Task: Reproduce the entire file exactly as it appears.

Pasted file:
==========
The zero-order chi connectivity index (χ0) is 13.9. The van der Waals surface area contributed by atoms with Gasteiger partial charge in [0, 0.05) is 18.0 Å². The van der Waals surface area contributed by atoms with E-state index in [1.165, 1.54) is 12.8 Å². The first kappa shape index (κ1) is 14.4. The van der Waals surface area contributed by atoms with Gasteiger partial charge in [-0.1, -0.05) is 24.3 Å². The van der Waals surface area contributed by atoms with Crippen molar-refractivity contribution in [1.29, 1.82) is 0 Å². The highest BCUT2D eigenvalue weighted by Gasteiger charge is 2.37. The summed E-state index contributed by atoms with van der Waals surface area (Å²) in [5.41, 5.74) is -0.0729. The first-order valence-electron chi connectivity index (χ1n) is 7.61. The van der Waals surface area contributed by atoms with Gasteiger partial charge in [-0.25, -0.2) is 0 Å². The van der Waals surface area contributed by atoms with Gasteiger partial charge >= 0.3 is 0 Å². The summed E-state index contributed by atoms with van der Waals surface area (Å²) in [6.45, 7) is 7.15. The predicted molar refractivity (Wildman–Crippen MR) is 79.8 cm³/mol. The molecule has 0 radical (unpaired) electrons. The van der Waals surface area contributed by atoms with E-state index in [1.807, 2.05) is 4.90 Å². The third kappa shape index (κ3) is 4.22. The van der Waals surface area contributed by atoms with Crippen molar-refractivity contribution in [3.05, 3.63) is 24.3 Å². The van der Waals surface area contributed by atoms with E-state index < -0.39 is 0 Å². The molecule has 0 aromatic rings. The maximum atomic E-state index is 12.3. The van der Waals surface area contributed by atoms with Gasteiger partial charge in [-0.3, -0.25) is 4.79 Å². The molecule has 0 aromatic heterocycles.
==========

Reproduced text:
The zero-order chi connectivity index (χ0) is 13.9. The van der Waals surface area contributed by atoms with Gasteiger partial charge in [0, 0.05) is 18.0 Å². The van der Waals surface area contributed by atoms with E-state index in [1.165, 1.54) is 12.8 Å². The first kappa shape index (κ1) is 14.4. The van der Waals surface area contributed by atoms with Gasteiger partial charge in [-0.1, -0.05) is 24.3 Å². The van der Waals surface area contributed by atoms with Crippen molar-refractivity contribution in [1.29, 1.82) is 0 Å². The highest BCUT2D eigenvalue weighted by Gasteiger charge is 2.37. The summed E-state index contributed by atoms with van der Waals surface area (Å²) in [5.41, 5.74) is -0.0729. The first-order valence-electron chi connectivity index (χ1n) is 7.61. The van der Waals surface area contributed by atoms with Gasteiger partial charge in [-0.25, -0.2) is 0 Å². The van der Waals surface area contributed by atoms with Gasteiger partial charge >= 0.3 is 0 Å². The summed E-state index contributed by atoms with van der Waals surface area (Å²) in [6.45, 7) is 7.15. The predicted molar refractivity (Wildman–Crippen MR) is 79.8 cm³/mol. The molecule has 0 radical (unpaired) electrons. The van der Waals surface area contributed by atoms with E-state index in [1.807, 2.05) is 4.90 Å². The third kappa shape index (κ3) is 4.22. The van der Waals surface area contributed by atoms with Crippen molar-refractivity contribution in [3.05, 3.63) is 24.3 Å². The van der Waals surface area contributed by atoms with E-state index < -0.39 is 0 Å². The molecule has 0 aromatic rings. The maximum atomic E-state index is 12.3. The van der Waals surface area contributed by atoms with Gasteiger partial charge in [-0.3, -0.25) is 4.79 Å². The molecule has 0 aromatic heterocycles.